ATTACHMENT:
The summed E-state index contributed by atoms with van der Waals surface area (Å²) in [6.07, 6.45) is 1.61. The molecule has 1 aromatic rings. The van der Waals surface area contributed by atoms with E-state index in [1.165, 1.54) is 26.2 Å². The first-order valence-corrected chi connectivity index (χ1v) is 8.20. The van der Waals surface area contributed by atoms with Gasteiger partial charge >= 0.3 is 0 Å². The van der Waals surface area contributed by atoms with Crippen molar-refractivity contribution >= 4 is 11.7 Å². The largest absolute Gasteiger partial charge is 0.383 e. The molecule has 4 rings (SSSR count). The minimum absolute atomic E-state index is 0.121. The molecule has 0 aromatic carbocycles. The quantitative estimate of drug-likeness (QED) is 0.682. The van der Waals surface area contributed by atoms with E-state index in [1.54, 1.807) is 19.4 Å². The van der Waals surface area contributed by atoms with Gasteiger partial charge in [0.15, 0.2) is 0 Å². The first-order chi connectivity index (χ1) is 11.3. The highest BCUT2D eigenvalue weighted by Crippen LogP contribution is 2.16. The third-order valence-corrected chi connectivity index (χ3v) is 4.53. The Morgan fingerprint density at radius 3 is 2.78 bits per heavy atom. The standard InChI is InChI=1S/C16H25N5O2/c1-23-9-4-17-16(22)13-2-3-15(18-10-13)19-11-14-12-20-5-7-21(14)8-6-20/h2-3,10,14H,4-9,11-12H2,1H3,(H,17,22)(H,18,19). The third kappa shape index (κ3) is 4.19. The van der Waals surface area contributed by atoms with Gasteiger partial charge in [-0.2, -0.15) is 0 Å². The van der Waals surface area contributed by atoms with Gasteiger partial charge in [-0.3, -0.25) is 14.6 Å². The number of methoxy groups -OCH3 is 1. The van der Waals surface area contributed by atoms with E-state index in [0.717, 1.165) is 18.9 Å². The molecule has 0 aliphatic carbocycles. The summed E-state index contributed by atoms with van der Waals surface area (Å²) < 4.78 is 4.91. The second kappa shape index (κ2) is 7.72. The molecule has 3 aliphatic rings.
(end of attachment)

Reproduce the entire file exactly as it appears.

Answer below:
The summed E-state index contributed by atoms with van der Waals surface area (Å²) in [6.07, 6.45) is 1.61. The molecule has 1 aromatic rings. The van der Waals surface area contributed by atoms with E-state index in [1.165, 1.54) is 26.2 Å². The first-order valence-corrected chi connectivity index (χ1v) is 8.20. The van der Waals surface area contributed by atoms with Gasteiger partial charge >= 0.3 is 0 Å². The van der Waals surface area contributed by atoms with Crippen molar-refractivity contribution >= 4 is 11.7 Å². The largest absolute Gasteiger partial charge is 0.383 e. The molecule has 4 rings (SSSR count). The minimum absolute atomic E-state index is 0.121. The molecule has 0 aromatic carbocycles. The quantitative estimate of drug-likeness (QED) is 0.682. The van der Waals surface area contributed by atoms with E-state index in [1.54, 1.807) is 19.4 Å². The van der Waals surface area contributed by atoms with Gasteiger partial charge in [0.15, 0.2) is 0 Å². The first-order chi connectivity index (χ1) is 11.3. The highest BCUT2D eigenvalue weighted by Crippen LogP contribution is 2.16. The third-order valence-corrected chi connectivity index (χ3v) is 4.53. The Morgan fingerprint density at radius 3 is 2.78 bits per heavy atom. The standard InChI is InChI=1S/C16H25N5O2/c1-23-9-4-17-16(22)13-2-3-15(18-10-13)19-11-14-12-20-5-7-21(14)8-6-20/h2-3,10,14H,4-9,11-12H2,1H3,(H,17,22)(H,18,19). The third kappa shape index (κ3) is 4.19. The van der Waals surface area contributed by atoms with Gasteiger partial charge in [-0.2, -0.15) is 0 Å². The van der Waals surface area contributed by atoms with Gasteiger partial charge in [-0.3, -0.25) is 14.6 Å². The number of methoxy groups -OCH3 is 1. The van der Waals surface area contributed by atoms with E-state index in [0.717, 1.165) is 18.9 Å². The molecule has 0 aliphatic carbocycles. The summed E-state index contributed by atoms with van der Waals surface area (Å²) < 4.78 is 4.91. The second kappa shape index (κ2) is 7.72. The molecule has 3 aliphatic rings.